The failing Western strategy in Syria
Gar Pardy, calls for a complete re-evaluation of Western strategy in Syria. Related developments include an impending meeting between President Obama and Russian President Putin this week at the UN in New York and joint efforts by the American administration and the EU to bring Iran into the talks over Syria.
After four years of civil war in Syria, it is time for a complete re-evaluation of Western strategy.
In the past four years, what was initially a human tragedy has become a catastrophe. That catastrophe is now so large and so far from resolution that there must be a complete and urgent re-assessment of what is achievable, by whom and when.
There were three overlapping objectives supporting Western military intervention. First, there was the opportunity for regime change if Syrian President Bashar al-Assad was removed from office. Second was the creation of a united, moderate Syrian opposition force that would see to the overthrow of the president and provide the basis for a successor regime. Lastly, there was the urgent need to check, degrade and eliminate Islamic State forces which dominate large areas of both Syria and Iraq.
Four years of war later, Bashar al-Assad is still president and retains and controls significant military forces. The idea of united opposition forces acceptable to the West is more distant today than it was four years ago. The Islamic State, despite attacks from a number of air forces, including Canada, is still secure in large swaths of northern Iraq and continues to expand its dominance in Syria.
The hundreds of thousands who have died, the millions who have been seriously wounded and the millions more who in desperation decided it was time to leave the wasteland that is today’s Syria fuels the catastrophe. The catastrophe matches any in history. And it is now without end or hope.
The coalition cobbled together by the United States to bomb the land and its people into some form of preconceived Western acceptance, the lack of any willingness by the contending anti-government forces to compromise and the tenacity of the government of Bashar al-Assad to see millions more killed or wounded or forced to leave for other countries is seemingly endless.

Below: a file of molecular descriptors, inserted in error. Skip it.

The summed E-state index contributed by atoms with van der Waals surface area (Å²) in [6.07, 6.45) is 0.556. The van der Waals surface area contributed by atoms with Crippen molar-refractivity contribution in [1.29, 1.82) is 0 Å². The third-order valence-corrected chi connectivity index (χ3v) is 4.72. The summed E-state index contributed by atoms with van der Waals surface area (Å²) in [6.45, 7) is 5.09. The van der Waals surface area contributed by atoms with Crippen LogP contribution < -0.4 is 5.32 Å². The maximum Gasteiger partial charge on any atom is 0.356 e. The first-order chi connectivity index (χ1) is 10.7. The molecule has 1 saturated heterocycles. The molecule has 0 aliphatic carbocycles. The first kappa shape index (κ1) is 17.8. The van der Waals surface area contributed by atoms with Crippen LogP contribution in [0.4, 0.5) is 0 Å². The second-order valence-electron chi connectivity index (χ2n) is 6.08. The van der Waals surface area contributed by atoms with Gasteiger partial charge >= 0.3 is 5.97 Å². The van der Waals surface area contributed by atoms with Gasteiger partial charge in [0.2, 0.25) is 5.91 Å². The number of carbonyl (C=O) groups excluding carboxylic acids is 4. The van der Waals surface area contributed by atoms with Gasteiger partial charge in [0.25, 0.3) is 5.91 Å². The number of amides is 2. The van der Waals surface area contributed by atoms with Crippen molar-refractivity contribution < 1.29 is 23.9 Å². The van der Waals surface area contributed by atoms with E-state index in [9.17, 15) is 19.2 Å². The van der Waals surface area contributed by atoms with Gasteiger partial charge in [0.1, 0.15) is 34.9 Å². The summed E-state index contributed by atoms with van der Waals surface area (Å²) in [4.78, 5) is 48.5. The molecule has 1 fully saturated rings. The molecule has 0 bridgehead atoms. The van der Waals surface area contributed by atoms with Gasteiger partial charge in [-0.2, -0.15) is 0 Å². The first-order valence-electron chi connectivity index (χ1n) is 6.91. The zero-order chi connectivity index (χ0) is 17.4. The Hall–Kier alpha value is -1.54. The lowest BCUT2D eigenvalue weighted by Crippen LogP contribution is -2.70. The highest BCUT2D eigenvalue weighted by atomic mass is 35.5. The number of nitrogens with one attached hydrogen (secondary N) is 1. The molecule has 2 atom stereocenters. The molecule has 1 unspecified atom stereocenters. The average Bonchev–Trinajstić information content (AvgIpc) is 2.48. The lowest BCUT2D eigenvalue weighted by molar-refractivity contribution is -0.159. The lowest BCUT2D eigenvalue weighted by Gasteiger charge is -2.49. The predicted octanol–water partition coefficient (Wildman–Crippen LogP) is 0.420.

It is into this desolate landscape that the Russians have decided to act.
From the beginning of the civil war and long before, Russia has been a firm and consistent supporter of Bashar al-Assad and his regime. They provided international political legitimacy and military equipment for his armed forces. When cornered on using chemical weapons, Russia put together a scheme to see the removal of those weapons from the country under international inspection and later destruction. The United States and Russia co-operated closely on the complicated exercise.
Today the Russians are supplying an even more extensive package of weapons and military support to Assad’s regime. There are two overlapping objectives.
The first is to create a stronghold for the regime in western coastal Syria, the traditional home of the Alawites (minority group and Shia related) and the Assad family, the homeland for the regime. This buildup of Russian equipment and possibly specialist troops around Latakia is additional to Russian forces at its longstanding naval base at Tartus on the Mediterranean. These deployments provide the Assad regime with a secure base should it be forced from the capital, Damascus.
Equally these facilities provide the foundation should Russia decide to dispatch an expeditionary force that could bulk up Assad’s military forces in its fight against the Islamic State and other opposition forces. The Russians have already suggested that, if asked, such troops will be provided.